Identity theft has been the number one complaint filed with the Federal Trade Commission for the past five years. Identity theft is a very serious crime that costs consumers and businesses time and money. Not only do identity theft victims spend money out of pocket to clear up their records, but they also must devote their time up to hundreds of hours in some cases doing so. In the meantime, victims are unjustly harassed by debt collectors, denied credit or employment opportunities, lose their cars or their homes, or are repeatedly arrested for crimes they did not commit.
In this computer age, our personal information is stored on countless databases, on servers which are either directly connected to the internet or indirectly via internal computer networks. Some or all of your financial information is stored by: banks, employers, the IRS, credit bureaus, Doctors, Health Insurance providers, Universities, marketing lists, and potentially anywhere you've ever paid for anything with a check or credit card (online & offline). Additionally, bits of your financial information are generated every day, in the form of: your name and address from pieces of junk mail, a restaurant receipt with your credit card number, ATM receipts, credit card bills, bank statements, etc.
Various ways that your personal information can be compromised, without your knowledge are:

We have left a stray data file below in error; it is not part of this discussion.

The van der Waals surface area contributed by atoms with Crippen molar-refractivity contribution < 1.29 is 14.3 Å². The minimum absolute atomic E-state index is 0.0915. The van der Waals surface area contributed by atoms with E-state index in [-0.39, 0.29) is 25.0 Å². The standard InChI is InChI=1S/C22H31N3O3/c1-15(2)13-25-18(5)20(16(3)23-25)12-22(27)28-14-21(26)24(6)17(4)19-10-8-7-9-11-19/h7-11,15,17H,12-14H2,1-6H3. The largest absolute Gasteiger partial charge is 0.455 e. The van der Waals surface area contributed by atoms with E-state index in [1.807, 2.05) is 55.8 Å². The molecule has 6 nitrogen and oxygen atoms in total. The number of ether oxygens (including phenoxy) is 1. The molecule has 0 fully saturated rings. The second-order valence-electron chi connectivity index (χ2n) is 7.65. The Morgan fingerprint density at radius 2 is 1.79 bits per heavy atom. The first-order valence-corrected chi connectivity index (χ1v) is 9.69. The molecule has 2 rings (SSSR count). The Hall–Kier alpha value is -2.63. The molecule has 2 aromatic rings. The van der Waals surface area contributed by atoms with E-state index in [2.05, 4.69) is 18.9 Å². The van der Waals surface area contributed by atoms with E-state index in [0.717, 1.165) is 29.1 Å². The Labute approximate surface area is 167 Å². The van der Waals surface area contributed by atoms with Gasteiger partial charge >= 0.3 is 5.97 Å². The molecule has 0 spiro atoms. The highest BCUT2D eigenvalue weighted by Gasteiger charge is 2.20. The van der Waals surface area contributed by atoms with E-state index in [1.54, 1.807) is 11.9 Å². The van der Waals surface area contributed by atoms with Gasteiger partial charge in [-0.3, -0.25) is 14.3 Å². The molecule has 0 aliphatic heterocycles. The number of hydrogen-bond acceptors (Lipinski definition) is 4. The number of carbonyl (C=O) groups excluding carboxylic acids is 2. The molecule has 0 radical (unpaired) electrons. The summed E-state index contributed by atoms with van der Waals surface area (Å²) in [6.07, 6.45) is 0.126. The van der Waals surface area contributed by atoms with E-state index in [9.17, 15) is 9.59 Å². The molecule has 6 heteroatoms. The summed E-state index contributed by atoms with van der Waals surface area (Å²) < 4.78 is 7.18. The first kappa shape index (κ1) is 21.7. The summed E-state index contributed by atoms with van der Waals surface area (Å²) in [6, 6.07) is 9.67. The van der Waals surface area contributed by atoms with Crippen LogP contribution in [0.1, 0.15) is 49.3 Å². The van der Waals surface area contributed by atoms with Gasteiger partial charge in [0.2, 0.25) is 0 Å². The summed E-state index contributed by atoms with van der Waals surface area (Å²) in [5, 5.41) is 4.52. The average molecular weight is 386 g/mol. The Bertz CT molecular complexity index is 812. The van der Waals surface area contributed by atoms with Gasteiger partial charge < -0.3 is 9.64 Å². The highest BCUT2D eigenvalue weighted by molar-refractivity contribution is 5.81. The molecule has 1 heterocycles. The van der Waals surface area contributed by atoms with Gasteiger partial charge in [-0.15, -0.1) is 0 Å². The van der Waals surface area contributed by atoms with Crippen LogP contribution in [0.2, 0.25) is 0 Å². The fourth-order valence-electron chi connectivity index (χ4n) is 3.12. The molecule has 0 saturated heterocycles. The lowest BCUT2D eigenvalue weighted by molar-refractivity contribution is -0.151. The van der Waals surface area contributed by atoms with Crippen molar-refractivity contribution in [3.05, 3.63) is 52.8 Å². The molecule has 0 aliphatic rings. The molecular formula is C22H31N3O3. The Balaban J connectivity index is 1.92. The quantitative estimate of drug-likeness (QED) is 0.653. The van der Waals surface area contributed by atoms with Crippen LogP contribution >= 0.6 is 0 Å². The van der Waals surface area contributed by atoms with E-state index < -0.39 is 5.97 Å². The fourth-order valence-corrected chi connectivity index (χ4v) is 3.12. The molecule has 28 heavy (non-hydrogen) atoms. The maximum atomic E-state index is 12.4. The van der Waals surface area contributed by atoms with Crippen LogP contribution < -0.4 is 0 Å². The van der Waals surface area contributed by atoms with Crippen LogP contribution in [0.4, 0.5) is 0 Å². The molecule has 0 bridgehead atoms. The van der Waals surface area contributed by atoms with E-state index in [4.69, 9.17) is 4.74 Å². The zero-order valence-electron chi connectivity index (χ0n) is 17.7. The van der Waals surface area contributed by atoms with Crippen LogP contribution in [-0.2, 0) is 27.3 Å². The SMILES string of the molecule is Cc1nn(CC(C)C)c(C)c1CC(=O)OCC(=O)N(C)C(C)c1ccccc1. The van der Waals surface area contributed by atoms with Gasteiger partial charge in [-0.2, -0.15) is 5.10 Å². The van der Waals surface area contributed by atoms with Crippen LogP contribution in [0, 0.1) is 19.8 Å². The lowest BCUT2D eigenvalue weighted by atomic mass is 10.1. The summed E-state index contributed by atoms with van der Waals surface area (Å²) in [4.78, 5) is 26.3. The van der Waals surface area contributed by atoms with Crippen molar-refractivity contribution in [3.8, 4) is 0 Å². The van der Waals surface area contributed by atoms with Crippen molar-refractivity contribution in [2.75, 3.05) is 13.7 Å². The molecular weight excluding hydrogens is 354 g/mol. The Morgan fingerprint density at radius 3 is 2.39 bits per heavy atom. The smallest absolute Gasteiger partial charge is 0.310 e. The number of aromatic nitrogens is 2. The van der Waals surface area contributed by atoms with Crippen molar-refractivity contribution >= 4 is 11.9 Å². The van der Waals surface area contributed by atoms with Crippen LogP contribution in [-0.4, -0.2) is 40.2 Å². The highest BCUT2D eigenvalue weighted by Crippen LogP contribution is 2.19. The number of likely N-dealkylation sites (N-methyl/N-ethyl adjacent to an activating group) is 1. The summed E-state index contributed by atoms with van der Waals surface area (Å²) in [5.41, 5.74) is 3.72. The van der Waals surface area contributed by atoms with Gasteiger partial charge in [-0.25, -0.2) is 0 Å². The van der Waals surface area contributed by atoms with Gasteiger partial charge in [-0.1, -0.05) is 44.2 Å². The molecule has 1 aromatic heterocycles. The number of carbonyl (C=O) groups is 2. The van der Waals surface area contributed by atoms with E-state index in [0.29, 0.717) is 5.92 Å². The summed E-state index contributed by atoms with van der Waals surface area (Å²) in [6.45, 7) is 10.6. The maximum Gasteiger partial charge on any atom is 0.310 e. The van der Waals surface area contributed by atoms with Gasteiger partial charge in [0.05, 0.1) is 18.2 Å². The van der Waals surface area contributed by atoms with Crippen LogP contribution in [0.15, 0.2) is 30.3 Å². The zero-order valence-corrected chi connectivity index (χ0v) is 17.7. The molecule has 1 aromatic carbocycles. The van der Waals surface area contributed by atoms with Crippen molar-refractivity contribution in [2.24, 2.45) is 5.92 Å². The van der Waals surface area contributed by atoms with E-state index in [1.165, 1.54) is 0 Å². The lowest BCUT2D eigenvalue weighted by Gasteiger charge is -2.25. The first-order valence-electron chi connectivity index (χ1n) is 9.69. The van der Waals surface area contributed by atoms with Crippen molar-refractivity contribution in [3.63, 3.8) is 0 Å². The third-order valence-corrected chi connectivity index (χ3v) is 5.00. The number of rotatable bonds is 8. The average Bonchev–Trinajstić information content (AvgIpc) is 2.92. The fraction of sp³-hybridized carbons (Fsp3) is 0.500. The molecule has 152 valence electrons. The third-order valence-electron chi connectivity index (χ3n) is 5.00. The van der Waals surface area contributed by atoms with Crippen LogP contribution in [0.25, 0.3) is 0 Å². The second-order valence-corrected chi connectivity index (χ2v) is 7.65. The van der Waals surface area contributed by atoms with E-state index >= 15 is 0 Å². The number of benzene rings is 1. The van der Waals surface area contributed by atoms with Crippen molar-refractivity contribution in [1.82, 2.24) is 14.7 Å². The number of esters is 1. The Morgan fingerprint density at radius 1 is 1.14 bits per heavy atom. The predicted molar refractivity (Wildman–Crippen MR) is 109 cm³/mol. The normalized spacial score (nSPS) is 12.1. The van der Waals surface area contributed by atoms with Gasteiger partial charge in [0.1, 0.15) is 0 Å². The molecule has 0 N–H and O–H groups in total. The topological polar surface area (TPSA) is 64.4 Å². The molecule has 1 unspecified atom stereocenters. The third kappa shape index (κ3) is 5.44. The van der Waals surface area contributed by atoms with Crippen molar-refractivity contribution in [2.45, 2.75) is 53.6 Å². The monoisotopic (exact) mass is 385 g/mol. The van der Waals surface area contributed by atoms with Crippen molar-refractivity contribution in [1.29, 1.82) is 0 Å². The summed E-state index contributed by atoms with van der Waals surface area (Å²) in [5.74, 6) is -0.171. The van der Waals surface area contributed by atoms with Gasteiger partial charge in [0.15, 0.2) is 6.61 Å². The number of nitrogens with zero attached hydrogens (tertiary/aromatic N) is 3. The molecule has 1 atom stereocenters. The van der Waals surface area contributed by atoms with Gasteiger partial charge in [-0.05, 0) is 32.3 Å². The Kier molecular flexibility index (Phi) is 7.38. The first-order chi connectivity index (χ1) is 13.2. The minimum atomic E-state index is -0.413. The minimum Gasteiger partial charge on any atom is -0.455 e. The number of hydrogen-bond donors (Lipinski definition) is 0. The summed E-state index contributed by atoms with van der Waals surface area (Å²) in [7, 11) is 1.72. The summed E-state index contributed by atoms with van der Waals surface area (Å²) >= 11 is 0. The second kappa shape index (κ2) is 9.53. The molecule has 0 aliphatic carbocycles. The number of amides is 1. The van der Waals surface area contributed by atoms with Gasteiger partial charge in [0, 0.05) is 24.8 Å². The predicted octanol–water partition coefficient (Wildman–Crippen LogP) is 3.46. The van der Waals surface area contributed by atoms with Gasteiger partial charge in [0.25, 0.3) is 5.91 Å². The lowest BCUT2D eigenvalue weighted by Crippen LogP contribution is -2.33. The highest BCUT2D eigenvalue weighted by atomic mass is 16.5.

- By a hacker who has managed to break into a database of any entity that stores your personal information.
- By your response to an email which appears to be from a business or service you already utilize, but rather is impersonating the entity.
- By a website which is posing as a valid and legitimate establishment.
- By an employee of a restaurant, store, bank, hospital, or any other entity that takes or stores some or all of your personal financial information.
- By a telephone marketer impersonating a business or service you are familiar with.
- By paying for a product or service, provided by an unscrupulous company or employee, with a check.
- By a hacker who has managed to install a virus or program on your personal computer which will intercept your personal information as you access it or enter it using your computer.
- By someone sifting through your trash, or the trash of any entity in receipt of your personal information.
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